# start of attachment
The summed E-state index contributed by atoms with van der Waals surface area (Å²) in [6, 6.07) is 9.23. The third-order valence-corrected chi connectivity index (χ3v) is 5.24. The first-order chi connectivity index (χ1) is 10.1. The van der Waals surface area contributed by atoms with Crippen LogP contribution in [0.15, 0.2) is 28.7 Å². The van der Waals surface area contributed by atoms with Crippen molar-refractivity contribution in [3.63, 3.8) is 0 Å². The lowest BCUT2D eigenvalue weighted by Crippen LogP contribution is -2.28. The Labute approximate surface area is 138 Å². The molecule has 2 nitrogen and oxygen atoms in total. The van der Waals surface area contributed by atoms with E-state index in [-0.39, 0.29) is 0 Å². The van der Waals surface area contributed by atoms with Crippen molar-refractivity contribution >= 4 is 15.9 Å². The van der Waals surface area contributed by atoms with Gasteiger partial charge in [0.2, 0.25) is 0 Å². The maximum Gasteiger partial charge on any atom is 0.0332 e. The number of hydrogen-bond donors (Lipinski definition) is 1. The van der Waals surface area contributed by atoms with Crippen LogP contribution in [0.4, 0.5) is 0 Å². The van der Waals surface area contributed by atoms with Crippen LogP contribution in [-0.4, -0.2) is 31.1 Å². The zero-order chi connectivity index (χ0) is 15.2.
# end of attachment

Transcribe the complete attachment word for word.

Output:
The summed E-state index contributed by atoms with van der Waals surface area (Å²) in [6, 6.07) is 9.23. The third-order valence-corrected chi connectivity index (χ3v) is 5.24. The first-order chi connectivity index (χ1) is 10.1. The van der Waals surface area contributed by atoms with Crippen LogP contribution in [0.15, 0.2) is 28.7 Å². The van der Waals surface area contributed by atoms with Crippen molar-refractivity contribution in [3.63, 3.8) is 0 Å². The lowest BCUT2D eigenvalue weighted by Crippen LogP contribution is -2.28. The Labute approximate surface area is 138 Å². The molecule has 2 nitrogen and oxygen atoms in total. The van der Waals surface area contributed by atoms with E-state index in [-0.39, 0.29) is 0 Å². The van der Waals surface area contributed by atoms with Crippen molar-refractivity contribution >= 4 is 15.9 Å². The van der Waals surface area contributed by atoms with Gasteiger partial charge in [0.2, 0.25) is 0 Å². The maximum Gasteiger partial charge on any atom is 0.0332 e. The number of hydrogen-bond donors (Lipinski definition) is 1. The van der Waals surface area contributed by atoms with Crippen LogP contribution in [0.4, 0.5) is 0 Å². The van der Waals surface area contributed by atoms with Crippen LogP contribution in [-0.4, -0.2) is 31.1 Å². The zero-order chi connectivity index (χ0) is 15.2.